How employees behave on the telephone is, or at least should be, a vital component of every company’s branding, of their “personality”. Why?
Because every time we interact with a customer or prospect we are influencing their decision to stay or become our customer. Whether a phone call is placed to accounts payable, or shipping, or main reception, our clients should always experience our best.
This past week I experienced what happens to customer satisfaction when telephone behaviour doesn’t match the brand.
First I’ll share with you that I’m not a shopper. I used to be, when I did all of my shopping on store-lined streets, but bigger stores have made me increasingly adverse to buying things. I don’t enjoy the experience so I procrastinate, creating a time crunch when I need to find something.
This was the situation on Thursday evening. With a business trip just days away, I realized I needed a protective case for my new iPad and a stylus for my note-taking application. My husband and I headed off to Bayer’s Lake, me thinking we’d be able to accomplish this task very quickly. I was wrong.
Four stores in and I hadn’t found something at a reasonable price that would provide good protection, was well-made and wasn’t …hmm … ugly. At 8:45 pm I was ready to move this errand on to the “to do” list for this week when my husband (good, kind, patient man that he is) suggested we give Best Buy a try since we drive past it on the way home.
In seconds, he had it in his hands – a bright orange neoprene case at, compared to everything else we’d seen, a very good price. Hopeful that the end of shopping was in sight, I went to a nearby rack and grabbed a stylus … only to realize that, compared to everywhere else we’d been, the stylus was $2 more expensive. Sigh!
This is when James arrived in our lives. He exemplified all that Best Buy invests in training for their sales associates. He was full of energy, courteous, obviously ready and willing to provide us with excellent customer service. He checked the price of the stylus at competitor websites and charged me a wee bit less. He rang in both purchases, all the while engaging me in humour-filled conversation. He definitely created a perfect Best Buy experience.
Given that is it my job to notice customer service, I waited a few moments at the store and spoke to the manager, Aaron, letting him know that James had done a great job. Aaron informed me that comments like mine are shared with everyone at Sunday sales meeting. Would I take a few minutes when I got home to go to the website, enter the codes on my receipt, and enter my comments? It could mean some great “swag” for James.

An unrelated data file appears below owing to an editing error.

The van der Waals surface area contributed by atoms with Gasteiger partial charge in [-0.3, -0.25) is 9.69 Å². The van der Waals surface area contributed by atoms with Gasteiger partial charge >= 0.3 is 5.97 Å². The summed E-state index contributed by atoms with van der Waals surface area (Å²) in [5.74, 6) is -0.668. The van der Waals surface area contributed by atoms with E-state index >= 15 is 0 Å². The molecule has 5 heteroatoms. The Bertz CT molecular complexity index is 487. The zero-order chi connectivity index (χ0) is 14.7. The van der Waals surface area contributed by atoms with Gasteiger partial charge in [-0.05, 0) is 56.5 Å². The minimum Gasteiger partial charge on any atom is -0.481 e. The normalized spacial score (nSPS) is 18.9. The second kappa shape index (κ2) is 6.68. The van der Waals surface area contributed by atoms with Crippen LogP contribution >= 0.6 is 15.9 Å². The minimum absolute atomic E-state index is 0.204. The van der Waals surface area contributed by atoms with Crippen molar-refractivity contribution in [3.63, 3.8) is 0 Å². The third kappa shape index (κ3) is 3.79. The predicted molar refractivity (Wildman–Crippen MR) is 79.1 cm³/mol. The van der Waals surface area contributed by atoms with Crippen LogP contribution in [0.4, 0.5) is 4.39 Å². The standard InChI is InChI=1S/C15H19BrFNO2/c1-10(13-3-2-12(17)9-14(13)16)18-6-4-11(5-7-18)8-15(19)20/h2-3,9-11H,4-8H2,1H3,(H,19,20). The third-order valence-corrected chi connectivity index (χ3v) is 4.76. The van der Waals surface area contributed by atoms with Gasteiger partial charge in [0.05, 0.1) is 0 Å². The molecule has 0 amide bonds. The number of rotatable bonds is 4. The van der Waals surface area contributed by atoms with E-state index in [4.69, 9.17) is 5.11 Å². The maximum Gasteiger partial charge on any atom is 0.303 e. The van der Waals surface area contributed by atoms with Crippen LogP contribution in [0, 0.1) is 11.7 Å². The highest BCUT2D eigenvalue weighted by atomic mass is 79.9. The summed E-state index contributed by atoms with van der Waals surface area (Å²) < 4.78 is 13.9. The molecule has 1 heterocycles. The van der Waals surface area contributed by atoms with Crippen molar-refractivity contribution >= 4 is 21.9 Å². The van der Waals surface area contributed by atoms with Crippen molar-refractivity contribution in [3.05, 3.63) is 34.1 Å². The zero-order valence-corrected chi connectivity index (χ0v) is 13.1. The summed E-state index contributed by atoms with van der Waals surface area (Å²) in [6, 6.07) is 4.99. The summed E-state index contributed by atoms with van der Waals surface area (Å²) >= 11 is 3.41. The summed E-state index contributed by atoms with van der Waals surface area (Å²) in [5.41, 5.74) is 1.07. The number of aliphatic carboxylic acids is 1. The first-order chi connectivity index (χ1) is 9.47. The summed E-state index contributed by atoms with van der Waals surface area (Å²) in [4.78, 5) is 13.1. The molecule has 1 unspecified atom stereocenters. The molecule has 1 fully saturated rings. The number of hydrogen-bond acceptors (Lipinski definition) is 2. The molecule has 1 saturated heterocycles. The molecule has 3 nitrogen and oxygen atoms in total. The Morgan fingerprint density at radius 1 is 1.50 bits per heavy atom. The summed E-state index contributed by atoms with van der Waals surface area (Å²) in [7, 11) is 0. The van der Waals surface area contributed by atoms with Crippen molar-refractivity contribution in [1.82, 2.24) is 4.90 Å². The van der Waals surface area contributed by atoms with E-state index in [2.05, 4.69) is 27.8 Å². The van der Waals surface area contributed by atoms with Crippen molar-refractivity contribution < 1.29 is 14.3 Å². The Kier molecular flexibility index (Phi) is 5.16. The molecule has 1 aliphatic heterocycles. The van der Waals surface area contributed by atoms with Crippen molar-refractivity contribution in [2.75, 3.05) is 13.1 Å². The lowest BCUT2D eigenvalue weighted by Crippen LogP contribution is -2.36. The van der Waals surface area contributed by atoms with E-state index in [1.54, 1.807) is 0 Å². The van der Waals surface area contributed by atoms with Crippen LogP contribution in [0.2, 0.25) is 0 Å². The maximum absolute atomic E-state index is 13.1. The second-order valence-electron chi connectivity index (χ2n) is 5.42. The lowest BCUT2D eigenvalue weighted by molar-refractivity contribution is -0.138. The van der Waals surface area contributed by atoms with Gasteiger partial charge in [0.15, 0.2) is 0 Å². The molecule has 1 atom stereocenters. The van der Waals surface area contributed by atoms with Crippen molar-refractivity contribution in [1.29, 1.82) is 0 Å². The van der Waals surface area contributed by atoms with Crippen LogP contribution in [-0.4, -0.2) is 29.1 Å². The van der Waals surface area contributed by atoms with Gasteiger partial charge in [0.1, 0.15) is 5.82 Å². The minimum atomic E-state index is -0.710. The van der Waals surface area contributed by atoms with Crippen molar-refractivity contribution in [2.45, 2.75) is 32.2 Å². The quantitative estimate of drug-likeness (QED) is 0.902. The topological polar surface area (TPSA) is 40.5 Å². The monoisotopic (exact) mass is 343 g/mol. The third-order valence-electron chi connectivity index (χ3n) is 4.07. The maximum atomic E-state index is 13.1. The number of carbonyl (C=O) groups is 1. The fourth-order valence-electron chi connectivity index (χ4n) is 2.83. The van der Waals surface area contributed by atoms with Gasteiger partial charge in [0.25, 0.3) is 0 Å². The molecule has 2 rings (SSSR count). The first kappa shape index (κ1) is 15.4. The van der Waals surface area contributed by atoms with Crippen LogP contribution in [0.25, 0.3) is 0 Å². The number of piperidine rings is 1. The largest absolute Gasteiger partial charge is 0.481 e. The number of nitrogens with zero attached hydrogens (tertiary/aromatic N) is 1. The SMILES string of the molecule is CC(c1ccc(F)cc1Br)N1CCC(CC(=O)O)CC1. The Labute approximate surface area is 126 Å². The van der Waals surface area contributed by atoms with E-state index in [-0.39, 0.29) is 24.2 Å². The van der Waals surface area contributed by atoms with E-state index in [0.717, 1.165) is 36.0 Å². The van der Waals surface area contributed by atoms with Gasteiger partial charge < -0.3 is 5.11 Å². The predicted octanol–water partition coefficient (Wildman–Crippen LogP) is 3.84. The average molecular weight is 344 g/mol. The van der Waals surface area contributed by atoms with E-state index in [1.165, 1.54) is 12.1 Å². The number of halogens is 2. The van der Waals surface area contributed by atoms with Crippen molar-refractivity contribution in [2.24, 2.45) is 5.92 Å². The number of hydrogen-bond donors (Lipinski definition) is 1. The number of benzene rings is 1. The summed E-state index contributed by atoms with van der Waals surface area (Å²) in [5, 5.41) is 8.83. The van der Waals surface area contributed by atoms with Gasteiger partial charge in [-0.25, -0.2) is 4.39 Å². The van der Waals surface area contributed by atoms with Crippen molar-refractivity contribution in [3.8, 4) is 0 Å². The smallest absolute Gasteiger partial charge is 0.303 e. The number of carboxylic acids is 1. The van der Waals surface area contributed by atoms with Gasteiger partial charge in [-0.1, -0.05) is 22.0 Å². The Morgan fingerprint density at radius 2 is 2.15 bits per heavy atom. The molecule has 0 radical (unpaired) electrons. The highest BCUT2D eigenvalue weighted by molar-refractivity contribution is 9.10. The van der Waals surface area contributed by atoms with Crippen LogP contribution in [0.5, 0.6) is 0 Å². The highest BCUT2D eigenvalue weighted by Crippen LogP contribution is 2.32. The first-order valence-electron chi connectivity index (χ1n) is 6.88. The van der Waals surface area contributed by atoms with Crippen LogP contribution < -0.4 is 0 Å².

James was pretty excited by the fact that I’d waited to talk to his manager so I knew that comments at a sales meeting would be appreciated – and I know that “swag” can matter – so I promised I’d go to the website … and this is where the great experience began to fall apart.
For me, like many of you, the only way I get these kinds of things done is if I do them right away. So as soon as I returned home, still feeling very good about my 15 minutes at Best Buy, I went to my computer and entered the codes on my receipt. The website wouldn’t accept the numbers. I tried several times, carefully proofread the numbers, but couldn’t get to the customer satisfaction survey.
I think it is important to note here that I’d already gone far beyond what most satisfied customers would do – I’ve told James he was wonderful and thanked him, I waited 5 minutes and spoke to the manager about the great service and now I’d spent 5 minutes entering codes that didn’t work. I’m pretty sure that most of people would “walk away” at this point.
But I’d made a promise to James, so the next day I phoned the store. This was a terrible experience.
I asked for manager Aaron, hoping he would remember me and the call would be quick. But it was his day off so I was put through to Bunti (I’m not sure of the spelling here), or at least the staff tried to put me through to Bunti. Turned out he had left his phone somewhere so another staff member answered for him and then, without putting me on hold (and maybe it wasn’t possible) yelled into the store for Bunti to come and get his phone.
Bunti’s tone of voice immediately let me know that he was not interested in speaking with me or helping me. Even when I explained that I was calling to talk about a great experience at his store … he wasn’t interested. As soon as I mentioned that I’d had trouble with the codes at the website, he said one of the “girls” could help me (I do hate the use of the word “girl” in this context – he would never have said one of the “boys” could help me!).
Fortunately he handed the phone to Rachael (not sure of the spelling here either) and she was wonderful. She realized that I’d gone to the website too soon, that my purchase and the codes attached to it hadn’t been registered yet. (While I understand this, very few customers would make the effort to try again the next day!) I was able to get online and submit my comments about James. And I hope he got his “swag” on Sunday.
But the care and diligence present in the store was certainly not carried through onto the phone. So that warm, fuzzy, almost loyalty feeling I was fostering for Best Buy? Gone. Because if as a customer I am only important when I’m in front of you and not when I’m speaking with you on the phone, well … .
“Communication is a skill that you can learn. It’s like riding a bicycle or typing. If you’re willing to work at it, you can rapidly improve the quality of every part of your life.”— Brian Tracy, Author